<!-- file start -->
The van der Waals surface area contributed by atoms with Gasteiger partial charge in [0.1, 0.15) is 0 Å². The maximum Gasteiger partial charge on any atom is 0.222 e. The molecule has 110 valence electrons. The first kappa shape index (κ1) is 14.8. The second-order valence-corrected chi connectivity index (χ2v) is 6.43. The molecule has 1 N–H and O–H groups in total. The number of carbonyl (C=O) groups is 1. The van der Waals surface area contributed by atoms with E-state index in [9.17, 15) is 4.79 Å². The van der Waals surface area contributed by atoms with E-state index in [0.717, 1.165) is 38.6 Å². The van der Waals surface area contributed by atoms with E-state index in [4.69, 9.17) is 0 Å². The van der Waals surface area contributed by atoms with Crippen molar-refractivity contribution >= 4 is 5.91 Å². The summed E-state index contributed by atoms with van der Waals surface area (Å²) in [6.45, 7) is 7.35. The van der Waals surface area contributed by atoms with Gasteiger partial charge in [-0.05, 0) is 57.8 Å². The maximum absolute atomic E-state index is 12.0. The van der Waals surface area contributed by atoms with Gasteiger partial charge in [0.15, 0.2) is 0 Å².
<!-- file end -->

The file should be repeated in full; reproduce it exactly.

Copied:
The van der Waals surface area contributed by atoms with Gasteiger partial charge in [0.1, 0.15) is 0 Å². The maximum Gasteiger partial charge on any atom is 0.222 e. The molecule has 110 valence electrons. The first kappa shape index (κ1) is 14.8. The second-order valence-corrected chi connectivity index (χ2v) is 6.43. The molecule has 1 N–H and O–H groups in total. The number of carbonyl (C=O) groups is 1. The van der Waals surface area contributed by atoms with E-state index in [9.17, 15) is 4.79 Å². The van der Waals surface area contributed by atoms with E-state index in [0.717, 1.165) is 38.6 Å². The van der Waals surface area contributed by atoms with E-state index in [4.69, 9.17) is 0 Å². The van der Waals surface area contributed by atoms with Crippen molar-refractivity contribution >= 4 is 5.91 Å². The summed E-state index contributed by atoms with van der Waals surface area (Å²) in [6.45, 7) is 7.35. The van der Waals surface area contributed by atoms with Gasteiger partial charge in [-0.05, 0) is 57.8 Å². The maximum absolute atomic E-state index is 12.0. The van der Waals surface area contributed by atoms with Gasteiger partial charge in [0.15, 0.2) is 0 Å².